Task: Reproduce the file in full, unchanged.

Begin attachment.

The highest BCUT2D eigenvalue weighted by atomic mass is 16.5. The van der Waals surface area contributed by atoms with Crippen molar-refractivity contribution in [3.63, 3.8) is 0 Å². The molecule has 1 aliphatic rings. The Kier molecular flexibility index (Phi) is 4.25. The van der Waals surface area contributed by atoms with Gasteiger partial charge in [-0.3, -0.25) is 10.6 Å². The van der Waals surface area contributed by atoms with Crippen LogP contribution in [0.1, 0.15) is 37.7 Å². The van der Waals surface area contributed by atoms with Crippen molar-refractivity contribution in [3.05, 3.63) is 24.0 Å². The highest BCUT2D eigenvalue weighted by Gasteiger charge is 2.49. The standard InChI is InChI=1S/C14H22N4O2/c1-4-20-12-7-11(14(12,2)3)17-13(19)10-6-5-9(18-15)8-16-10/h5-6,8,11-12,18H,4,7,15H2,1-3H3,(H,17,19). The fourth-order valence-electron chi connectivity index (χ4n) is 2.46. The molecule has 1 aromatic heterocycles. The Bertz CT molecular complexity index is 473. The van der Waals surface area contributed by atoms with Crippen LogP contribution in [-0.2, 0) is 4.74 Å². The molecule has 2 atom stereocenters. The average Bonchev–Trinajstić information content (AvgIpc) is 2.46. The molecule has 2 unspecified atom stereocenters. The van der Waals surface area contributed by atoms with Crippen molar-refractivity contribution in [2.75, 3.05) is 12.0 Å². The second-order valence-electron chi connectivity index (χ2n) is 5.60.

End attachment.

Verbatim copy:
The highest BCUT2D eigenvalue weighted by atomic mass is 16.5. The van der Waals surface area contributed by atoms with Crippen molar-refractivity contribution in [3.63, 3.8) is 0 Å². The molecule has 1 aliphatic rings. The Kier molecular flexibility index (Phi) is 4.25. The van der Waals surface area contributed by atoms with Gasteiger partial charge in [-0.3, -0.25) is 10.6 Å². The van der Waals surface area contributed by atoms with Crippen LogP contribution in [0.1, 0.15) is 37.7 Å². The van der Waals surface area contributed by atoms with Crippen molar-refractivity contribution in [3.05, 3.63) is 24.0 Å². The highest BCUT2D eigenvalue weighted by Gasteiger charge is 2.49. The standard InChI is InChI=1S/C14H22N4O2/c1-4-20-12-7-11(14(12,2)3)17-13(19)10-6-5-9(18-15)8-16-10/h5-6,8,11-12,18H,4,7,15H2,1-3H3,(H,17,19). The fourth-order valence-electron chi connectivity index (χ4n) is 2.46. The molecule has 1 aromatic heterocycles. The Bertz CT molecular complexity index is 473. The van der Waals surface area contributed by atoms with Crippen LogP contribution in [-0.2, 0) is 4.74 Å². The molecule has 2 atom stereocenters. The average Bonchev–Trinajstić information content (AvgIpc) is 2.46. The molecule has 2 unspecified atom stereocenters. The van der Waals surface area contributed by atoms with Crippen molar-refractivity contribution in [2.75, 3.05) is 12.0 Å². The second-order valence-electron chi connectivity index (χ2n) is 5.60.